Dr. Friend Sturtevant (1767-1830)

Extracted from the Spring 2006 Hartland Historical Society Newsletter.

Dr. Friend Sturtevant was the 13th of Dr. Josiah Sturtevant’s children. Dr. Josiah was a Tory and died as a result of his treatment at the hands of Boston patriots. Dr. Friend was studying medicine with his half-brother, Dr. Thomas Sturtevant of Middleboro , when his mother and some of his sisters and at least one of his younger brothers went to Vermont. In 1793 he married at Middleboro, Mass. , Sarah Porter. After a brief experience of frontier life at Holland Patent, near Rome, N.Y. they settled in Pittsfield, Mass. by the spring of 1795. Ten years later, Dr. Friend moved his family to Woodstock and in 1807 to Hartland where he practiced until his death at age 63. During the war of 1812 Dr. Friend served for a time with the U.S.Army as a surgeon, being stationed at Plattsburg, N.Y. , but was taken sick and returned before the war finished.

The Sturtevant family first lived in Hartland Four Corners, occupying the house that is now the Skunk Hollow Tavern, which was then ornamented with a gambrel roof. The Dr. was the only educated physician in town for many years. (I question this as Dr. John Harding preceded Dr. Sturtevant but perhaps Dr. Harding did not have the same level of education . C.Y.M. ) He had an extensive practice ,and was as successful as the average of country practitioners. Let us now imagine how Hartland Four Corners looked when the young family came to live there..There were no buildings except the tavern which stood on the southeast corner in the village, the home that they occupied, and one other occupied by Captain Farwell who owned and ran a sawmill on the brook nearby; these with the schoolhouse made up the town. Later on the family moved to Three Corners and lived in the house that would later become the Congregational parsonage ( now Jane McClelland’s ). Here the good Dr. tied his horse and dispensed pills and plasters in the good old way, and, proving a good Samaritan to many a troubled household. No matter who called, poor or rich the Doctor must go and let the winter winds blow , he and his faithful horse must brave the tempest. The Doctor was a jovial, free-hearted , merry man, exceedingly fond of those things which go to make the happy part of the world - liked his joke and never lost a good opportunity.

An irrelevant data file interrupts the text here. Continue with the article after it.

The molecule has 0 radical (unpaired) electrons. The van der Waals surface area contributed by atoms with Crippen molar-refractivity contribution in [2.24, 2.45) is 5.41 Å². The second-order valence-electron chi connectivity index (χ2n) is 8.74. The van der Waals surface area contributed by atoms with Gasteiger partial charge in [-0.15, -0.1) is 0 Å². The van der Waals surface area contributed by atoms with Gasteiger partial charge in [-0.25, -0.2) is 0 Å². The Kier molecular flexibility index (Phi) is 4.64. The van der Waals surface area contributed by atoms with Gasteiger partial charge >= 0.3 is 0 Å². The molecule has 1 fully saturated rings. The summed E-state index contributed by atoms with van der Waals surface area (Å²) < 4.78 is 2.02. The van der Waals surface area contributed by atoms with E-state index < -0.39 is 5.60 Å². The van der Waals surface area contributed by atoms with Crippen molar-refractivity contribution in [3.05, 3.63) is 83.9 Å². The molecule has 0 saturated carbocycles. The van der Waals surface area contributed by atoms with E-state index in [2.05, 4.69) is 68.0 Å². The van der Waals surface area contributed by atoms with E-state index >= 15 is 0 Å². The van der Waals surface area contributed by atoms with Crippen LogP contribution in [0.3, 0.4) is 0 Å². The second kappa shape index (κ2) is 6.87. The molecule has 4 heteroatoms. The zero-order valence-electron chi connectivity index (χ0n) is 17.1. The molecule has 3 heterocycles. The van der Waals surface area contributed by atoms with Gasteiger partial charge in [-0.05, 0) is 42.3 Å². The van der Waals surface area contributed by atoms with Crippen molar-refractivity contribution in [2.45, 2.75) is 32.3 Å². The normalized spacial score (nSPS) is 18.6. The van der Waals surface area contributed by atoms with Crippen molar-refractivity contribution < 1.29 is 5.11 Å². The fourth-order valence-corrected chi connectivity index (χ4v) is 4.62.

Thus we see his life ran through times of war and times of peace, caring for his patients in the midst of a wilderness peopled with savages, where he got lost frequently and had to remain in the woods all night - binding up the wounds of those gallant fellows who fought to sustain the honor of the republic and plying his profession in a peaceful community where savage Indians and war were things of the past. He was taken ill early in the year 1830 and failed gradually till he died Aug 26th at the age of 63. His wife survived him and died in 1864 at the age of 92.

This was taken from an unidentified newspaper article.

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